Britons regret Brexit decision, says poll
For the first time since Britain voted to leave the European Union, more people now believe that the decision was a mistake, an opinion poll released Thursday said.
Asked “in hindsight, was Britain right or wrong to vote to leave the EU?”, the YouGov poll in The Times newspaper found that 45 percent said wrong (up two), while 43 percent said right (down three).
“This is the first time that more people have said the referendum came out with the wrong result, and suggests that the issue still divides the country,” The Times said.
In the June 2016 referendum, 52 percent voted for Britain to leave the EU.
YouGov found some 43 percent favour a so-called “hard Brexit” where Britain leaves the EU completely, while 36 percent backed a “soft Brexit” where Britain remains inside the European single market and retains open-borders EU immigration.
Some 39 percent said they thought Brexit would leave Britain economically worse off; 28 percent said they thought Britain would be better off; while 18 percent said it would make no difference.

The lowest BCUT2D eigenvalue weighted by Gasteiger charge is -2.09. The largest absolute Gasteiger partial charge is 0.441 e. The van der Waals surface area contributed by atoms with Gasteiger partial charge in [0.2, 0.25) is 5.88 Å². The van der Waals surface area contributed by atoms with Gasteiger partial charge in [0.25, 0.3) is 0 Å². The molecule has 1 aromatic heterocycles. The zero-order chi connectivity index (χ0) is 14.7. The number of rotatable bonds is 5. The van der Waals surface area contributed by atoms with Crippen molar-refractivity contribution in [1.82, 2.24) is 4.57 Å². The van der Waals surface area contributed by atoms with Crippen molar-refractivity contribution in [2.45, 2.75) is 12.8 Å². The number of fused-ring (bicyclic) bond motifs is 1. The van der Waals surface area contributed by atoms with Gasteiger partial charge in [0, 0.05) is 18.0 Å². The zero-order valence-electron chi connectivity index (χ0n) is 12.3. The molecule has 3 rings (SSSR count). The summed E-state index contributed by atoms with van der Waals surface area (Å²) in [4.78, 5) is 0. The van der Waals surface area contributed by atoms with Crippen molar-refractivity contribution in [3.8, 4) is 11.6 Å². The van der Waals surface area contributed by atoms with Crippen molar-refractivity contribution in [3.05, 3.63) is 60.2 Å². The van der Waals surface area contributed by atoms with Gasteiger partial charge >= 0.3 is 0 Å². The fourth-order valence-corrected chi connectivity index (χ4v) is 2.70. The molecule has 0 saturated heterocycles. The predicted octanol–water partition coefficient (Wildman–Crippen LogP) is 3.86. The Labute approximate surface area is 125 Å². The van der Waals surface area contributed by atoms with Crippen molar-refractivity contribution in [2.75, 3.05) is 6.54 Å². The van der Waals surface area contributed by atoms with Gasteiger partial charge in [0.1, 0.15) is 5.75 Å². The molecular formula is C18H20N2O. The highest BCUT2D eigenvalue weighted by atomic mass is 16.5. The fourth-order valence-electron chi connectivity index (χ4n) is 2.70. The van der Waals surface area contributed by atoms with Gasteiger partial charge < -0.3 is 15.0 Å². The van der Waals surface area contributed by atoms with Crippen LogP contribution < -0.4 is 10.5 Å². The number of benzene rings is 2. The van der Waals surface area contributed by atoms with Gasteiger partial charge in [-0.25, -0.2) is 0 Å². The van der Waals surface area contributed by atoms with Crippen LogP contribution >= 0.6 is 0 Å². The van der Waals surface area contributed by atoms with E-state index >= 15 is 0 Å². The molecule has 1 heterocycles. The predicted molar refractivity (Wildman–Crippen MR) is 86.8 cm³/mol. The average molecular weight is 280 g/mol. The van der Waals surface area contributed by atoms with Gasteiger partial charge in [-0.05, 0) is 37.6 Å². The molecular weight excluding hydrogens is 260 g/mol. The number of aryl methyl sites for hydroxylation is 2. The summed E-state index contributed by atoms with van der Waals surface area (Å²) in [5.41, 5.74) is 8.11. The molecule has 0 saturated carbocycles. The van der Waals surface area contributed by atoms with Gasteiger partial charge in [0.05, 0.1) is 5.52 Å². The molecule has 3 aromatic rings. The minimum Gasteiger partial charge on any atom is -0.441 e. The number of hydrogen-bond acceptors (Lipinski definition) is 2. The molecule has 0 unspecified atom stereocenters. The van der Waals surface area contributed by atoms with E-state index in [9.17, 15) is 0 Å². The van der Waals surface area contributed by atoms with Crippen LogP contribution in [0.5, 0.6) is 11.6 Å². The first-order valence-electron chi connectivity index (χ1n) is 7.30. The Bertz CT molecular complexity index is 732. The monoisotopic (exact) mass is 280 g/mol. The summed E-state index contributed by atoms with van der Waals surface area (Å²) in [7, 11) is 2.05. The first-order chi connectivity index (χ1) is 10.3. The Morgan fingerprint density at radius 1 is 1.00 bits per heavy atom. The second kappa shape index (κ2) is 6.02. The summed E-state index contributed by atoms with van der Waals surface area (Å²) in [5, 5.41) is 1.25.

YouGov surveyed 1,590 British adults online on Tuesday and Wednesday.
The poll compares with one released April 16 that said support for Brexit had hit a five-month high, with 55 percent backing Britain’s exit from the EU. That survey, by research company Orb International, was published in the Sunday Telegraph newspaper.
Conservative Prime Minister Theresa May has called a snap general election for June 8 in a bid to strengthen her majority in parliament heading into the Brexit negotiations with Brussels.
In YouGov’s general election voting intention poll, the Conservatives were on 45 percent (down three on April 20-21), Labour 29 percent (up four), the Liberal Democrats 10 percent (down two) and UKIP on seven percent (up two).
Asked who would make the best prime minister, 48 percent said May (down six), 18 percent said opposition Labour leader Jeremy Corbyn (up three), while 33 percent said they were not sure.
Asked what the top general election issues were, four main themes emerged: Brexit (64 percent), health (47 percent), immigration (36 percent) and the economy (35 percent).